The bar was open. The polished waiters walked around the farm, balancing trays of starters for the guests. ‘Make sure that every guest always has a glass in their hand,’ Sir said to the waiter. He was also well known for being a wonderful host.


Once the ceremony was over, Akash couldn’t take the pungent odours of turmeric, sandalwood and rosewater clinging to his face any longer and ran inside the house for a quick shower.


The ladies made themselves comfortable in the drawing-room, sipping on cocktails as the chatty banter went on. They were curious to know about the new bride, eager to hear some new gossip, the expenses of the wedding and the gifts given to the bride. They were keen to know every intimate detail and hoped for at least something scandalous.


After a lot of scrubbing and washing, Akash finally joined his gang of friends who were seated outside chatting with Mr Malhotra and the other relatives.


‘Chikna ho gaya hai humara launda (our boy is glowing),’ Kartik announced with a naughty grin as he saw Akash walking towards them.


‘Abe shaadi ho rahi hai humare bhai ki…Itna toh banta hai (Our dear brother is getting married… This is mandatory),’ Veeru added. ‘Only three days to go for the big day.’


‘What’s going on, guys? Already started without me,’ Akash smiled.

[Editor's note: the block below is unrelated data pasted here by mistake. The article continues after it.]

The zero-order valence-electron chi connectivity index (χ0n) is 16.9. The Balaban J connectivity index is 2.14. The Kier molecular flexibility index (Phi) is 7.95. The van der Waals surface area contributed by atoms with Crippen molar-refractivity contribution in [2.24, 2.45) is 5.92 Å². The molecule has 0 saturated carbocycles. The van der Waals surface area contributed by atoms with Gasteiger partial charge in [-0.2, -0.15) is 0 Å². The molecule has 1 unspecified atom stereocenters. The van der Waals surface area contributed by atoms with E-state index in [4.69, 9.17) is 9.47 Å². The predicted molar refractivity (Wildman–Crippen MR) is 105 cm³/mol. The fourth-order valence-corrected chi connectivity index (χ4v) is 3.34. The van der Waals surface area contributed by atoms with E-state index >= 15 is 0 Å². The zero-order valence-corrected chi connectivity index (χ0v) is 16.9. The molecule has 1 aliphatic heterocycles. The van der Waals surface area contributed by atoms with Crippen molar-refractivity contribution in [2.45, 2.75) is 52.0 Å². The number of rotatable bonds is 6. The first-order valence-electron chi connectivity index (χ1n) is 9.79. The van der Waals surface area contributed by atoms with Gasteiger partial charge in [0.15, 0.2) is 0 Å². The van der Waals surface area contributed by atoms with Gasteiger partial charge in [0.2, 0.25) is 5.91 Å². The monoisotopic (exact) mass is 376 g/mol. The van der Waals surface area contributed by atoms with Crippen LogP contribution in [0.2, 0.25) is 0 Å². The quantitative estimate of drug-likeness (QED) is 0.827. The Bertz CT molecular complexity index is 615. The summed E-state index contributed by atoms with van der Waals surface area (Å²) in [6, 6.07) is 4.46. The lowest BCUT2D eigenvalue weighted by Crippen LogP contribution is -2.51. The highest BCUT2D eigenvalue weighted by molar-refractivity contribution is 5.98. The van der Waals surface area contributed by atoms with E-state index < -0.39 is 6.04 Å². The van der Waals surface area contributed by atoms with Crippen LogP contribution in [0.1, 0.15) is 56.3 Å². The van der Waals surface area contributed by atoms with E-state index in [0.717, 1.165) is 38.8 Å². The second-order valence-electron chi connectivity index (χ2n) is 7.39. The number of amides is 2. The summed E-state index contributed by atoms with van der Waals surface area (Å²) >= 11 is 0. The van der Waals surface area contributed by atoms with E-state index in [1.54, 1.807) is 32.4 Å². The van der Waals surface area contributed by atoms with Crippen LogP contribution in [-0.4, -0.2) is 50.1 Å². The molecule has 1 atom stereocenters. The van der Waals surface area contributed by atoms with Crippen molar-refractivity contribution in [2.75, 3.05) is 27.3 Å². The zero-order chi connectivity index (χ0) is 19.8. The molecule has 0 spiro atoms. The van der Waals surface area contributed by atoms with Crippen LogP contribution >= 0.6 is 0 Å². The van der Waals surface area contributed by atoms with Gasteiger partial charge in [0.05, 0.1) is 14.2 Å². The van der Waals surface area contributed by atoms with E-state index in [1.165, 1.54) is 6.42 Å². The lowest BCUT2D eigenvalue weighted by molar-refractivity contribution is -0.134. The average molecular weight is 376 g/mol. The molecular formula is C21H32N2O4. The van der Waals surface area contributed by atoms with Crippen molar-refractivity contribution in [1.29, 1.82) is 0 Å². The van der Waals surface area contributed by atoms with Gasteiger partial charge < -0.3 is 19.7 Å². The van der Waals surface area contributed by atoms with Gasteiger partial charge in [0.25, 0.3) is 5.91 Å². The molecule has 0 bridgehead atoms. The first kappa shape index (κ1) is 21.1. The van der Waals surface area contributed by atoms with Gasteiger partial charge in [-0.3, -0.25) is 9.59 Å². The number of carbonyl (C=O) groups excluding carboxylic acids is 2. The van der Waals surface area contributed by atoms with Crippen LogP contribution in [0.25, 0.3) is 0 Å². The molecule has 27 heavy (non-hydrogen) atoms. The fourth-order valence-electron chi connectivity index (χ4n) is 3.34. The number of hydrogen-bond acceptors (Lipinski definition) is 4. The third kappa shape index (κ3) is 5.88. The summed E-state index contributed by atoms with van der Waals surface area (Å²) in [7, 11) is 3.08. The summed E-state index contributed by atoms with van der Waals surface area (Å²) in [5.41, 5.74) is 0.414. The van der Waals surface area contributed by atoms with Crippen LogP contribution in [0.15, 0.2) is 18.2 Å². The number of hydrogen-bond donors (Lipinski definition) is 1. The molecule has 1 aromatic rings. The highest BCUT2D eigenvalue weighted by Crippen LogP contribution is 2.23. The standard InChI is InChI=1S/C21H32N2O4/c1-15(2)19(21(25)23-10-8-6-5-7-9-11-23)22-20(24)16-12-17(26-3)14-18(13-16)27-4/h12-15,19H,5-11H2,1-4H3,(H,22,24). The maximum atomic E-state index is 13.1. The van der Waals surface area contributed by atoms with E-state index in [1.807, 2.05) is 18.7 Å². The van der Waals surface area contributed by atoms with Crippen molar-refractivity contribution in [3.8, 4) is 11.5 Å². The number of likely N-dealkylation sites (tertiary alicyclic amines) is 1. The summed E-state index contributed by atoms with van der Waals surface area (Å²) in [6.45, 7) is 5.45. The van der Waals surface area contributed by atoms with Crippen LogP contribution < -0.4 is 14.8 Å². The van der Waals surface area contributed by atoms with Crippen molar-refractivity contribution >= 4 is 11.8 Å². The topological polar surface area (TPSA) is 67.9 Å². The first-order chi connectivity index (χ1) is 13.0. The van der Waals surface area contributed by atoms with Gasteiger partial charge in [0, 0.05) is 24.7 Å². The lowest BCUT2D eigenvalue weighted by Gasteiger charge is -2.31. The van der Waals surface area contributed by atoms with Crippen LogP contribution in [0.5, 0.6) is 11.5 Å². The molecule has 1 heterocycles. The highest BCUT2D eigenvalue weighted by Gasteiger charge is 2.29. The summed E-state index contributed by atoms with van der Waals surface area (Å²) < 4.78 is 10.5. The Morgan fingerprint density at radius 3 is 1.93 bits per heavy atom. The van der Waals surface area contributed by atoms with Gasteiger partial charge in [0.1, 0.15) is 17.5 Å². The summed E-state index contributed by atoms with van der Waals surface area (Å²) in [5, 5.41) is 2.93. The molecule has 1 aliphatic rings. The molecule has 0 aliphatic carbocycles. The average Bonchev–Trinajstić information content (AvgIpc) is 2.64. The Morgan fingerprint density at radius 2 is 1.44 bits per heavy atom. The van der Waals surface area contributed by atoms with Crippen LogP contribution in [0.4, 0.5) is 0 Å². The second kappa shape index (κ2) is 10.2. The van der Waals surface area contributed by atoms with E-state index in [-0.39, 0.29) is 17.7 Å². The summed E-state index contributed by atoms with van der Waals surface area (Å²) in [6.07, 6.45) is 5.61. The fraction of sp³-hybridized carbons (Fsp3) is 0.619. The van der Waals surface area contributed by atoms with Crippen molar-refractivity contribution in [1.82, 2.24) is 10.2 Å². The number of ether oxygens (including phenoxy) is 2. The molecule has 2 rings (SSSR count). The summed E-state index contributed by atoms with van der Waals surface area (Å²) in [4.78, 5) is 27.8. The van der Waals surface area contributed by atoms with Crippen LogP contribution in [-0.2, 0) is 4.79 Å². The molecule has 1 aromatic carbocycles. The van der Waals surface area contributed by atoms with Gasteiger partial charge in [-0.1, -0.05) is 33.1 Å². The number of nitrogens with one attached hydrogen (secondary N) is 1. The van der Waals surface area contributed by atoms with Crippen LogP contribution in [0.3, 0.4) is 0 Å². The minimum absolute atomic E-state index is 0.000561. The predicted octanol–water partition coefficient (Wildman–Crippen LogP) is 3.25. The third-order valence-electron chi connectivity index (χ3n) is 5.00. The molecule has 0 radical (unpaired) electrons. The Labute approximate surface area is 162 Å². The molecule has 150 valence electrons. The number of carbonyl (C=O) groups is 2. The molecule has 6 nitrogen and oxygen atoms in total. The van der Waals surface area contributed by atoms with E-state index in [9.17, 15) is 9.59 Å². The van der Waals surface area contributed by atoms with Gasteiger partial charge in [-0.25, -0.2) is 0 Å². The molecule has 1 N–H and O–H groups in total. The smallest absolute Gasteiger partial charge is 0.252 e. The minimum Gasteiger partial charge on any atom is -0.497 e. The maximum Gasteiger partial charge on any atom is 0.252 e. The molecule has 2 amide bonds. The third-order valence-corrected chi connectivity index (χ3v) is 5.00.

‘Obviously, we have a lot of stock to finish,’ Gaurav Bhaiya chuckled. ‘And we are just getting warmed up.’


‘ All set for the big day, Beta?’ Akash’s grandfather asked as he slowly took a seat on the garden chair.


‘Yes, of course, dadaji,’ Akash replied, grinning from ear to ear.


‘Arre Dadaji, let the couple reach the honeymoon phase. Then we’ll ask him how he’s doing,’ Veeru laughed.


‘I swear, man. Life takes a U-turn after tying the knot. I remember when Shalini and I got married. It was about a week after we had come back from our honeymoon. I just about rejoined work. I remember coming back from work, opening the cupboard to take out a change of clothes. My eyes almost popped out of my head when I saw the whole bottom shelf of the cupboard was full of handbags. Why do women need so many handbags? Did you know there are so many different types of handbags? Kartik explained. ‘There were at least ten to fifteen different types of handbags.


‘Oh, dude! Handbags,’ Angad rolled his eyes. ‘There’s a tote bag, a clutch, a hobo bag, shoulder bag, sling bag, a satchel, and I don’t even know all the names and the brands.’


‘What is a hobo bag?’ asked the puzzled groom to be.


‘It’s a bag which….’ Veeru said. ‘Why do you want to know anyway? Life is very simple for us men. We just use a wallet, and we’re done.


‘Another thing I don’t understand is why women love to put so many cushions on the sofa? Where the hell are we supposed to sit?’ Gaurav Bhaiya added. ‘I have told my wife time and time again. She says it looks nice. The drawing room looks done up. It makes the house look pretty. Where are we supposed to sit if the sofa is full of cushions?’